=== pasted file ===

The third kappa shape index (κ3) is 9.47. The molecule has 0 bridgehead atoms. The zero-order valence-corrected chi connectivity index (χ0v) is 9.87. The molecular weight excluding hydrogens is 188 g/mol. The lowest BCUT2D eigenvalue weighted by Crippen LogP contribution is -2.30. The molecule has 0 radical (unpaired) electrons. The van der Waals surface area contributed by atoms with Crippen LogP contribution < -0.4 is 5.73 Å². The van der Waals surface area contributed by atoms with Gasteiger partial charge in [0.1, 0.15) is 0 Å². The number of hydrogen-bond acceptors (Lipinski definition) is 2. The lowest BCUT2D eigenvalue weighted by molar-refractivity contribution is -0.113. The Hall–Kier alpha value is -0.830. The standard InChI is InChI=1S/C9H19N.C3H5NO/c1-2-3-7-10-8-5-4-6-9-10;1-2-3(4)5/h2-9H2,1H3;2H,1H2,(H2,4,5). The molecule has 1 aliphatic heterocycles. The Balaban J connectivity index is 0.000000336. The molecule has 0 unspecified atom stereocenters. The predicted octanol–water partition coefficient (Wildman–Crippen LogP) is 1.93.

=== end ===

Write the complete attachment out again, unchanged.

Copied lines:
The third kappa shape index (κ3) is 9.47. The molecule has 0 bridgehead atoms. The zero-order valence-corrected chi connectivity index (χ0v) is 9.87. The molecular weight excluding hydrogens is 188 g/mol. The lowest BCUT2D eigenvalue weighted by Crippen LogP contribution is -2.30. The molecule has 0 radical (unpaired) electrons. The van der Waals surface area contributed by atoms with Crippen LogP contribution < -0.4 is 5.73 Å². The van der Waals surface area contributed by atoms with Gasteiger partial charge in [0.1, 0.15) is 0 Å². The number of hydrogen-bond acceptors (Lipinski definition) is 2. The lowest BCUT2D eigenvalue weighted by molar-refractivity contribution is -0.113. The Hall–Kier alpha value is -0.830. The standard InChI is InChI=1S/C9H19N.C3H5NO/c1-2-3-7-10-8-5-4-6-9-10;1-2-3(4)5/h2-9H2,1H3;2H,1H2,(H2,4,5). The molecule has 1 aliphatic heterocycles. The Balaban J connectivity index is 0.000000336. The molecule has 0 unspecified atom stereocenters. The predicted octanol–water partition coefficient (Wildman–Crippen LogP) is 1.93.